One of my favourite books of all time is still The Thorn Birds by Colleen Mc Cullough. With its themes of a young girl falling in love with a priest and he with her, it wouldn’t work today, would it? But in its time, it was a true love story. The Great Gatsby by Fitzgerald remains an all-time favourite. Most recently, I’ve loved Me Before You by Jojo Moyes.

Your latest book ‘Dear Dad’ is published on March 31st 2016.  Can you please tell us a little about the story and the inspiration behind it.

The premise of a child reaching out, writing ‘Dear Dad’ letters to a stranger because he’s desperate for a father, was an extrapolation of an idea I picked up in a newspaper. The story was about how a guy acted as someone’s dad, to help them out. It got me thinking about the kindness of strangers and how when we open our hearts to others, that allows goodness to pour into our own. I started by doing research on stepdads and men in general who take on other mens’ children and bring them up as their own. I realised what a great bunch of underrated superheroes for kids (of both sexes, in fact) we have out there in the non-biological parent – and my story’s hero Nate became one of them.

This is a story about how a young boy’s search for a dad ends up helping, not only himself, but a couple of caring but wounded people who’d never have met without him. It’s a ‘Sleepless in Seattle’ without anyone being related. It’s about a lot of things. How PTSD can cripple even the bravest among us; how even an impossible situation becomes tenable when seen through the hopeful eyes of a child and lastly, it’s about how even the most wearied hearts should never give up on the possibility of love because you never know if this time it’ll all work out.

Congratulations on the publication of Dear Dad and thank you for taking the time to answer my questions Giselle.  More information about Dear Dad is below.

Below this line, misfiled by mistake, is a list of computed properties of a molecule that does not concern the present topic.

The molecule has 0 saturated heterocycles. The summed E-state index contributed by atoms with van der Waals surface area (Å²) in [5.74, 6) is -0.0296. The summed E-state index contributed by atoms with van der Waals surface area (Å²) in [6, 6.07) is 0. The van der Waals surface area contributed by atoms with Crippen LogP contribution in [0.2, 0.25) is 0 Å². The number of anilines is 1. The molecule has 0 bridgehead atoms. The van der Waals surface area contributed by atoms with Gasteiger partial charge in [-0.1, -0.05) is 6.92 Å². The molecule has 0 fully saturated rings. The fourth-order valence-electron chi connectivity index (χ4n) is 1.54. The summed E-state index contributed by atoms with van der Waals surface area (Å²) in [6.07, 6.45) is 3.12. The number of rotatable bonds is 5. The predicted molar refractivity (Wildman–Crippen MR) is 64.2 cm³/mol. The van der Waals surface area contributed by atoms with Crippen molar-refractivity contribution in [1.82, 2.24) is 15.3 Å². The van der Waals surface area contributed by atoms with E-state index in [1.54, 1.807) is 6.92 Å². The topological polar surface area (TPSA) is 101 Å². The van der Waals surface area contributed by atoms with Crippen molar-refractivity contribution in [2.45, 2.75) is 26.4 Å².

About the book

Handsome, 28-year old, Nate Hardman is a frontline reporter with a big problem. Suffering from shell-shock and unable to leave his house, he’s already lost his social life and his girlfriend. Now his career prospects are sinking fast. 


9 year-old Adam Boxley who lives alone with his ageing nan, also has big problems. Neglected at home and bullied at school, he’s desperate to reach out to his dad – and that’s when he sends his first letter to Nate. Only Nate’s not who he thinks he is. Will he help? More importantly – can he? 


Across town meanwhile, caring but impulsive teacher Jenna Tierney really wants to help Adam – except the feisty redhead has already had enough of teaching. Recently hurt by yet another cheating boyfriend, Jenna’s now set her sights on pursuing a dream career abroad … only she’s about to meet Nate – her dream man who’ll make her re-think everything. 


The big question is; can three people desperate to find love, ever find happiness when they’re only connected by one big lie?

About the author

Born in Chiswick, Giselle Green was brought up in Gibraltar where she has extensive family. She returned to the UK to study Biology at King’s College London, followed by an MSc in Information Science at the City University. She is also a qualified Astrologer, with a particular interest in medieval astrology. 

Her debut novel Pandora’s Box won the Romantic Novelists’ Association New Writer’s Award in 2008. Her third novel, A Sister’s Gift achieved best-selling number one slot on Amazon kindle in 2012.

Her sixth novel DEAR DAD, released on 31st March 2016 is available on Amazon.

Giselle lives in Kent with her husband and their six sons.